We had our morning cappuccino and breakfast at the bar, then went by Ray’s office to visit for about an hour. After solving all of the US and Italy’s problems, we departed to the west/southwest for the hill town of Volterra. I haven’t read nor seen anything of the Twilight genre (gasp!!), but those of you who have, hold this town special for reasons other than its obvious beauty and awe. The rain picked up by the time we go there, but the little umbrella on hand managed to keep us from total saturation. Volterra is, to me, such a wonderfully “typical” medieval town…tall, ancient buildings lining narrow cobbled streets that twist and turn with almost mindless mission, narrow alleyways calling from inside a low arch, piazzas with practically visible ghosts strolling about in regality, and duomos still as grand as the day they were completed. Having arrived at the usual time…later than planned….we found a recommended spot to eat (thank you, Rick Steves) and commenced to enjoy a fab lunch of pizza and pasta, along with local vino bianco. We both noted that American tourists seem to be the minority right now. There were any number of Italian tourists (it was their Memorial Day holiday, after all), as well as Germans and French. Pretty cool, though, to be the only English speaking folks you’re aware of within earshot.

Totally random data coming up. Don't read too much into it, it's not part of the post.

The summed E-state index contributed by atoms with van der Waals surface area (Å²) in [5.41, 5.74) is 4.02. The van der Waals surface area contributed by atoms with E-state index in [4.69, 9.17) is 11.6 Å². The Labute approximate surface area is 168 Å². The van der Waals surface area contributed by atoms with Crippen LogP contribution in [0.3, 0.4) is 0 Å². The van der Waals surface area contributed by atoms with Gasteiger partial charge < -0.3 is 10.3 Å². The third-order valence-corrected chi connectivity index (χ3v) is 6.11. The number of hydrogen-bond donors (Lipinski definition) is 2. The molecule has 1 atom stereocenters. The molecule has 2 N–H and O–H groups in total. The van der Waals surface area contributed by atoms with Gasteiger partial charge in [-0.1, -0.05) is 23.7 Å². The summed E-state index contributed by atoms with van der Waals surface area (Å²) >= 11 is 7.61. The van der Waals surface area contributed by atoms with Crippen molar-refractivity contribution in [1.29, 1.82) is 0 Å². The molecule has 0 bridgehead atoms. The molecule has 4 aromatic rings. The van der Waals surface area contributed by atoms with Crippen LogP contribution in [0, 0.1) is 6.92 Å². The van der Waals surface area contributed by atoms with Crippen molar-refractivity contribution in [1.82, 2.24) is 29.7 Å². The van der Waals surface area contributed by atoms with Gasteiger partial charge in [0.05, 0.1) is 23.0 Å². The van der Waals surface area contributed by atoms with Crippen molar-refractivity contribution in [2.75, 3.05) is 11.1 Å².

After lunch we ventured into the local Etruscan museo. Wow! It’s actually the largest collection of Etruscan items in the world, and it was fascinating. I didn’t realize what an advanced civilization they were, setting themselves up nicely to be emulated by the Greeks a bit later on. I’m not up on my Estruscan history, but I believe this highly advanced civilization more or less vanished, and is to this day a mystery in many ways. They must not’ve had a set system, sadly (and surprisingly) so, for writing or we’d know more about them. We floated about inside for some time, trying to take in all the antiquity that was resting within the walls of this smallish place. I was especially amazed with the jewelry. I dare one to find gold work as intricate and beautiful as what I saw.